The long arm of a magenta and black backhoe claws at the surface of a rocky road, while the female operator of the enormous machine manipulates it with confidence and ease. The composition’s brightly-colored background and the intricate patterns are typical of painting amongst the Maithil communities in India and Nepal. While the artist of this composition, Madhumala Mandal, first learned to paint on the mud walls of her home, she is part of a generation of Maithil artists to convert their mural painting traditions to paper. Madhumala’s choice to include a strong female figure operating heavy equipment—rather than more traditional subjects like Hindu gods and goddesses—illustrates the diverse ways that Maithil painters are using imagery from their own lives and sharing their personal perspectives in their artwork.
Where is Mithila and who are the Maithil people?
The historical kingdom of Mithila once covered an area that stretched from what is today northern Bihar and Jharkhand states in India and the eastern plains of Nepal. The people who live in this region refer to themselves as the Maithil people and they speak a language known as Maithili. The majority of today’s Maithil population are Hindus who maintain a rigid caste hierarchy and a system of patriarchy that often requires women to keep purdah (literally “curtain”).
Across all castes most families continue the practice of dowry and girls have only recently begun to receive access to formal education. In this social context, Madhumala’s female bulldozer operator is that much more radical: she is a woman doing work more typically assigned to men, in a society that traditionally limited the movement and activities of women.
What is Mithila painting?
One arena in which women historically had agency was in the practice of painting. For generations, Maithil women from all castes painted auspicious (favorable) symbols onto the mud walls of their homes, a tradition that was passed through generations, from mother to daughter. The women made ritual paintings that invited the gods to bless an occasion such as marriage, with the auspicious symbols ensuring well-being, fertility and love.
Upper caste Maithil women painted images of deities, while women of both upper and lower castes depicted auspicious animals such as peacocks, elephants, tigers, birds and fish as well as bold geometric and floral patterns to border the windows and doorways of their homes. Women used materials from their daily lives to create these paintings: a stick wrapped with a piece of cloth for a brush and paints made from turmeric, milk, vegetables, earth, and soot. Gradually natural materials were replaced by synthetic pigments purchased in the market. In its traditional form, Mithila painting was an ephemeral art: women created devotional images on the exterior walls of their homes knowing full well that these paintings would be erased each year by monsoon rains or smoothed over with a fresh coat of mud (the first step in preparing walls for new decoration). Mud was often smoothed over the walls on the occasion of the new year—Jur Sital—creating a fresh palette.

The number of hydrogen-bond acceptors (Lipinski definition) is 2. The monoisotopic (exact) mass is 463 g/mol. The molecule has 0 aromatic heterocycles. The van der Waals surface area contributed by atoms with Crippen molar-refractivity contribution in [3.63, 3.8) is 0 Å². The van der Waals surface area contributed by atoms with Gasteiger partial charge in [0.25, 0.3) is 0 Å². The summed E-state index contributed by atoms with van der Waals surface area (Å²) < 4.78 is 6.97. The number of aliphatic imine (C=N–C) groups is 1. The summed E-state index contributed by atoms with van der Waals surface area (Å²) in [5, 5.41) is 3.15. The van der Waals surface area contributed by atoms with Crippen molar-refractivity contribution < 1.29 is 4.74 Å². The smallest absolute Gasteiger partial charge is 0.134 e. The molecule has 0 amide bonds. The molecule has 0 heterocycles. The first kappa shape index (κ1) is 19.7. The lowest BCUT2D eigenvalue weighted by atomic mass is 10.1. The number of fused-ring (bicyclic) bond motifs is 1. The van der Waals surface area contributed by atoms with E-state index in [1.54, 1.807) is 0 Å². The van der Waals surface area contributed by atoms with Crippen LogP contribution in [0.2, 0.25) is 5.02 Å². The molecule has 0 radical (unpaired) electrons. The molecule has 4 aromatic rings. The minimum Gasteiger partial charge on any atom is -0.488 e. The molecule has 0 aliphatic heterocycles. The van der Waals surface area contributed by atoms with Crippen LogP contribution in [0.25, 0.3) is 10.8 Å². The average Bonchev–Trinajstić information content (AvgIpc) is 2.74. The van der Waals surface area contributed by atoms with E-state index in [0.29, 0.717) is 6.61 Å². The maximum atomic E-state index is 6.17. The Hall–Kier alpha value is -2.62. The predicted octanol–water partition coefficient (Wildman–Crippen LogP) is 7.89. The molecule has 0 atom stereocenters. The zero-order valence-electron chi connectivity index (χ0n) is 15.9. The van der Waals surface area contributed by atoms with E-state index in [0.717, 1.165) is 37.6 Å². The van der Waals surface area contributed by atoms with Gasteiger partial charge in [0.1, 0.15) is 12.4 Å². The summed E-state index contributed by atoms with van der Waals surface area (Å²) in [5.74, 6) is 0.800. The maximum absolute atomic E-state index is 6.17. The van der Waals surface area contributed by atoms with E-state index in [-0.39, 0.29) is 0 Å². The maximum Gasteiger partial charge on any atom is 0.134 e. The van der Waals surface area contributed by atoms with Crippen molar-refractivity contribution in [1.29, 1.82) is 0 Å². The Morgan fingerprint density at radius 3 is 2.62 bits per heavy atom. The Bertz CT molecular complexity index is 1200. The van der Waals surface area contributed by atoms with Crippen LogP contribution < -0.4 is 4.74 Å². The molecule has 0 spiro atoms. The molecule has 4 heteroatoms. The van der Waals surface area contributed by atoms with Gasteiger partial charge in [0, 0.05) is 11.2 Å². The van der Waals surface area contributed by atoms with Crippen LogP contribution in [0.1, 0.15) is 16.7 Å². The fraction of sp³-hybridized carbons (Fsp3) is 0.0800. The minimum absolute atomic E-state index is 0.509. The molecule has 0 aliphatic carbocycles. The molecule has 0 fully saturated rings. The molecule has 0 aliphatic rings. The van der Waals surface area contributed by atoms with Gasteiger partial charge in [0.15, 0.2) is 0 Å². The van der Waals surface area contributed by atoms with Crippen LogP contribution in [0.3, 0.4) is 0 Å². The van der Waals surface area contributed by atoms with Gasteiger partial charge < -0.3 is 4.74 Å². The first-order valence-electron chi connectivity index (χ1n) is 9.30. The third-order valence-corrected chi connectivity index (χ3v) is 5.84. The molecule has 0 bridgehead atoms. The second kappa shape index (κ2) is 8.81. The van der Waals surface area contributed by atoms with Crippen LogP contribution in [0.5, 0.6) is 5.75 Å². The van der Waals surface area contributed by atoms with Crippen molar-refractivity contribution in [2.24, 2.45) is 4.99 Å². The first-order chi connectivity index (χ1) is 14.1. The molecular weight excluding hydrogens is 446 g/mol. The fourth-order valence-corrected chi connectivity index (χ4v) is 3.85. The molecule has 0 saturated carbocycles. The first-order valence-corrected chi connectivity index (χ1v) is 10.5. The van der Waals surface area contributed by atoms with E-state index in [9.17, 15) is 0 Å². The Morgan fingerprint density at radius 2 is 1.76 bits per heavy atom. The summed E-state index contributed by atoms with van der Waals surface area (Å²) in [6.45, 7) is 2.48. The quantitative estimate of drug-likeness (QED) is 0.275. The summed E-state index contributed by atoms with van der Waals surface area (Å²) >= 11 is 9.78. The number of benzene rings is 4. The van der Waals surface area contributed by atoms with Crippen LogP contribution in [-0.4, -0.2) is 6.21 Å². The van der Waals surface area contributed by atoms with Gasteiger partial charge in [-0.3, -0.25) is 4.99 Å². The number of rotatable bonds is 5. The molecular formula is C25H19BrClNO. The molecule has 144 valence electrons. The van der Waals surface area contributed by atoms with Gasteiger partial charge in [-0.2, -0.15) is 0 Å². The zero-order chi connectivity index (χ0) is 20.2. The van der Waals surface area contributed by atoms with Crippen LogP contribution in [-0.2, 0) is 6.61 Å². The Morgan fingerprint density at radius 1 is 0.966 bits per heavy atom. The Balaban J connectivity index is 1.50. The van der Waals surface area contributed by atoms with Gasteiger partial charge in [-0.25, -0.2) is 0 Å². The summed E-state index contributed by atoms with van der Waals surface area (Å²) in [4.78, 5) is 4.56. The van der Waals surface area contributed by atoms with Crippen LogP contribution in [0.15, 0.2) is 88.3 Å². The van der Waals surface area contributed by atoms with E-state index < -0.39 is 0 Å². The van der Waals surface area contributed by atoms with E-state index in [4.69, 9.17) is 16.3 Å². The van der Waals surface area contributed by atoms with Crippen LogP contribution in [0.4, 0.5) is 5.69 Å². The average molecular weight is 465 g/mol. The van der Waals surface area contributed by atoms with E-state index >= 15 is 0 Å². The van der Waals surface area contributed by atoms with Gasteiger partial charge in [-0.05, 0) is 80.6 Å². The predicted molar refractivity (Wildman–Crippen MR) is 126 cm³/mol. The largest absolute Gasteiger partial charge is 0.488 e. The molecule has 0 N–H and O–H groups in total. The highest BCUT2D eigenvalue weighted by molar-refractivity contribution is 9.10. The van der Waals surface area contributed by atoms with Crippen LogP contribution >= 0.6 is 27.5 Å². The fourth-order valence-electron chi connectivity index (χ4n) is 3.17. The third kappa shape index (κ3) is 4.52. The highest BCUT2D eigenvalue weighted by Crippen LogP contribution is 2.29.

Images of marriage and devotion
Weddings were important social events to honor with new murals. Upper caste women would paint a mandala (sacred geometric pattern) of lotus leaves on the walls of the kohbar ghar, the room of the bride’s house where a marriage would be consummated.  These paintings were made foremost for an audience of the gods, beckoning them to bless a marriage ceremony. A painting by artist Sita Devi illustrates the powerful symbolism of kohbar images. At the center of the composition is a stylized lotus flower with a phallic-like stem (a symbol of procreation and fecundity), radiating with six female faces. A kalasha or pot containing holy water appears next to the base of the lotus and represents domestic happiness. The sun god (Surya) and the moon (Chandra) appear at the top corners of the painting while the ideal, divine couple, Lord Shiva and his goddess consort Parvarti, stand in the lower left corner. Directly opposite the divine couple, in the lower right corner, are the newlyweds, with the groom wearing an elaborate wedding hat. Sita Devi includes depictions of parrots (representing love) as well as fish and turtles (auspicious, life-filled symbols)–all familiar fauna of Mithila. Two mythological birds, with their beaks touching, guide the destiny of the bride and groom.
Bharni and Kachni styles
Sita Devi’s technique of making outlines and filling the forms with bold color is known as the bharni style and is typical amongst artists in her Brahmin caste. When Sita Devi traveled to the United States in 1976, she used this bharni style to create paintings of the sites she visited, including the National Mall in Washington, D.C. In one painting, she depicts the Capitol Building–looking like a Hindu temple—surrounded by flowers. A thick purple band, representing the Lincoln Memorial reflecting pool, runs down the center of the composition, flanked on either side by trees and graves from the Arlington National Cemetery. Her strategy of representing three-dimensional forms (like architecture) as flat geometric shapes is typical of Mithila painting, as is the way she divides the composition into different scenes or geographical areas separated by borders.
Different from the bright palette of the bharni style used by Sita Devi, is an intricate linear style known as kachni that was traditionally the purview of Kayastha women (a caste of scribes and accountants). The kachni style was made popular by the artist Ganga Devi, who in addition to traditional kohbar images and scenes from the Hindu epic story The Ramayana, created paintings that reflected her personal lived experiences.